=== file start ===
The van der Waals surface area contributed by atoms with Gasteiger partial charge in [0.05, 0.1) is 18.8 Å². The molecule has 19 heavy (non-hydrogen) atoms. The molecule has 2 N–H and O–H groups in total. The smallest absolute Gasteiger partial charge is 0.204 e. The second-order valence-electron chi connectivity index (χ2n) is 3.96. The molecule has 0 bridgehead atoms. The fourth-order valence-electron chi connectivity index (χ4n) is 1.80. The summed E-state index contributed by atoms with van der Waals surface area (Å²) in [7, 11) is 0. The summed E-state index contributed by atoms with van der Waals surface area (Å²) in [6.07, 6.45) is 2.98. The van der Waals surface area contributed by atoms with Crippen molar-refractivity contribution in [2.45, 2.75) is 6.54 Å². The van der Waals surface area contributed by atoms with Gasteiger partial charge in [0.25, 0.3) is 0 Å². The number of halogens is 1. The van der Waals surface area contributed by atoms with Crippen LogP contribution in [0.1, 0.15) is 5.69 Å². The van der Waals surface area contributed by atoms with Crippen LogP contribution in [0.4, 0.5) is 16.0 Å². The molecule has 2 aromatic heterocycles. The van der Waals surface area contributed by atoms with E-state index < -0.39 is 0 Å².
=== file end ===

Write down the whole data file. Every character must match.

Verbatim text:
The van der Waals surface area contributed by atoms with Gasteiger partial charge in [0.05, 0.1) is 18.8 Å². The molecule has 19 heavy (non-hydrogen) atoms. The molecule has 2 N–H and O–H groups in total. The smallest absolute Gasteiger partial charge is 0.204 e. The second-order valence-electron chi connectivity index (χ2n) is 3.96. The molecule has 0 bridgehead atoms. The fourth-order valence-electron chi connectivity index (χ4n) is 1.80. The summed E-state index contributed by atoms with van der Waals surface area (Å²) in [7, 11) is 0. The summed E-state index contributed by atoms with van der Waals surface area (Å²) in [6.07, 6.45) is 2.98. The van der Waals surface area contributed by atoms with Crippen molar-refractivity contribution in [2.45, 2.75) is 6.54 Å². The van der Waals surface area contributed by atoms with Gasteiger partial charge in [0.25, 0.3) is 0 Å². The number of halogens is 1. The van der Waals surface area contributed by atoms with Crippen LogP contribution in [0.1, 0.15) is 5.69 Å². The van der Waals surface area contributed by atoms with Crippen LogP contribution in [0.4, 0.5) is 16.0 Å². The molecule has 2 aromatic heterocycles. The van der Waals surface area contributed by atoms with E-state index < -0.39 is 0 Å².